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Fracking in Pennsylvania raises concerns among citizens

Jahmeelah Wilson, Centurion Staff

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Hydraulic Fracturing also referred to as “fracking” is a technique used to extract natural gas, and has become equal with all things gas drilling. It involves shooting water, sand and a mix of chemicals at high pressure deep into a wellbore to help split the shale rock and release the gas that lies tightly squeezed into the rock. But is fracking an opportunity or danger to our environment?
According to energyshale.org, the Pro-Fracking website claims that, “Hydraulic fracturing is safe and well-regulated by federal and state agencies. Fracking technologies and processes continue to be improved, guided by industry standards developed from experiences in the fracking field and which undergo rigorous review before adoption.”
The pros of fracking are, that there are enough fossil fuels locked in bedrock shale formations under American soil to make the United States energy independent, and a net exporter of oil and gas, in the near future.
By tapping into those energy sources, it would allow the United States to become less dependent, economically and politically, from countries such as Venezuela and the Middle East.
Fracking allows access to alternative sources of fuel, it reduces surface toxicity, lowers energy cost, and provides more jobs.
In 2012, the oil and gas industry in America employed more than 1.2 million people, which further increased due to fracking.
Because fracking can be done within local jurisdictions, it will also decrease a city or country’s dependency on foreign oil. But with oil prices plummeting, fracking can shake the oil and gas industry and the entire economy.
BanFracking.com states, “Each gas well requires an average of 400 tanker trucks to carry water and supplies to and from the site…It takes 1-8 million gallons of water to complete each fracturing job and approximately 40,000 gallons of chemicals are used per fracturing.”
In fracking fluid alone, there are up to 600 chemicals that are used such as lead, uranium, mercury, ethylene glycol, radium, methanol, hydrochloric acid, formaldehyde, and carbon disulfide (CS2).
The Shell Oil Company issued a US Patent #8097230 on January 17, 2012 on the subject of Carbon Disulfide stating, “Carbon Disulfide is known to be a suitable solvent for enhanced oil recovery by miscible flooding. In enhanced oil recovery by miscible flooding, a solvent for oil is introduced into an oil reservoir and driven through the reservoir to increase oil recovery from the reservoir beyond what can be achieved by conventional means.”
According to EPA.gov, the short term effects of carbon disulfide exposure to humans are alarming, the agency states, “Short term exposure to carbon disulfide to humans causes changes in breathing and chest pains. Nausea, vomiting, dizziness, fatigue, headache, mood changes, lethargy, blurred vision, delirium, and convulsions.”
Sam Bernhardt, 29, Senior Organizer of Food & Water Watch, an organization that stands up to large corporations and advocates for all people to have access to the resources they need through clean water and sustainable energy.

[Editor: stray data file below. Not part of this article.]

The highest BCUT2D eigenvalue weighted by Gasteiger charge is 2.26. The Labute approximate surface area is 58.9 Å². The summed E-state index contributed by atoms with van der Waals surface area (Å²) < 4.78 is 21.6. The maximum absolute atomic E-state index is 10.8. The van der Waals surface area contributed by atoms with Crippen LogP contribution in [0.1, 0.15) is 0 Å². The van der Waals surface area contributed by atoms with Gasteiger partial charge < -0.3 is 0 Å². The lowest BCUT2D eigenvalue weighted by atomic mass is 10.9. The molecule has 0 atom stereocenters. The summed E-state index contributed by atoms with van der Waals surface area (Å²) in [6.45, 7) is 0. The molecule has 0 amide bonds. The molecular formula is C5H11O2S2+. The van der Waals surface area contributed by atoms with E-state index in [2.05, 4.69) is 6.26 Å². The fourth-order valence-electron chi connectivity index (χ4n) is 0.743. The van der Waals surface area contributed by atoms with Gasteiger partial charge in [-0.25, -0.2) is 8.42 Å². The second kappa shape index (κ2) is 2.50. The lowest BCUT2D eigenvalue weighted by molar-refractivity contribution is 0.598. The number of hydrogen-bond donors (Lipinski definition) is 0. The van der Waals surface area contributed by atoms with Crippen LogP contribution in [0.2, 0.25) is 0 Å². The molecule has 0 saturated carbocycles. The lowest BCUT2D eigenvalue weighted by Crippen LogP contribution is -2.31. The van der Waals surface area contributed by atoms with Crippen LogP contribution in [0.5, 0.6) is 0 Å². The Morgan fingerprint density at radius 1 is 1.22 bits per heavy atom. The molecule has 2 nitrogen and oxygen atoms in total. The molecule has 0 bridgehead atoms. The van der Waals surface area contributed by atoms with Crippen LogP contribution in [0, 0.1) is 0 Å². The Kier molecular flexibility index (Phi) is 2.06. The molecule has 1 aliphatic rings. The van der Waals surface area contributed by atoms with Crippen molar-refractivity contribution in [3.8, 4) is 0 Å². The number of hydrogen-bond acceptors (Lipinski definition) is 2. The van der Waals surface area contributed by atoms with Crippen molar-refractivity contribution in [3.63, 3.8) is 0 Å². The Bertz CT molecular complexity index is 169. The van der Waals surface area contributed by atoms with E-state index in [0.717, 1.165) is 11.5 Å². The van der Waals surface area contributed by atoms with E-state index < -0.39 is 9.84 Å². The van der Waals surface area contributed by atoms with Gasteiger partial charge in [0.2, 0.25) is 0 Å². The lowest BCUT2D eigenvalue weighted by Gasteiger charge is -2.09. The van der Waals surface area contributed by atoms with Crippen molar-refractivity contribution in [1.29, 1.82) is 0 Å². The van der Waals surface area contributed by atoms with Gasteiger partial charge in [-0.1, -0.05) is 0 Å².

On the topic of fracking, Bernhardt stated that, “Fracking is a danger to our water supply, our most precious resource…” he continued, “it is a danger to the air we breathe and can cause serious health complications, and it is ultimately contributing to climate change.”
The issue is not only the process of hydraulic fracking but that only 30-50 percent of the fracturing fluid is recovered, and the rest of the toxic fluid is left in the ground and unfortunately, it is not biodegradable, causing the chemicals to enter the water system.
This past Monday, presidential candidate Bernie Sanders spoke heavily on the subject of fracking in Binghamton, NY during one of his rallies. Ignited by the crowd, with poise, Sanders made it be known, that New York had officially banned fracking.
Sanders stated, “What you have done is proved to the world that when people stand up and form a grassroots movement of the environmentalists, public health advocates, farmers, working families, and religious leaders, there is nothing that we cannot accomplish…what may have considered unrealistic or pie in the sky just a few years ago has now been achieved in New York because you made it happen and that is how real change always occurs when people stand up and fight back.”
Prior to New York officially banning fracking in its state, Vermont was one of the first states in the nation to ban fracking. And just last year, Maryland imposed a moratorium—a temporary prohibition, on fracking until 2017.
On Jan. 20, 2015, Governor Tom Wolf signed an executive order banning the practice of hydraulic fracking in Pennsylvania state parks and forests. The order reversed the policy implemented by the former Republican Governor Tom Corbett, where he made it legal for the practice of fracking to be done.
Molly Lichtner, 22, the former President of Eco-Club at BCCC and Conservation and Wildlife major stated, “There is so much progress that is being made in the goal to ban hydraulic fracking as a whole, but there is so much that needs to be done in order to terminate this practice…” She continued, “It is important to contact your state legislator and get involved because in the end it affects all of us.”

If you are interested in getting involved to end fracking in Pennsylvania go to http://www.paagainstfracking.org/ to sign up.

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The student newspaper of Bucks County Community College
Fracking in Pennsylvania raises concerns among citizens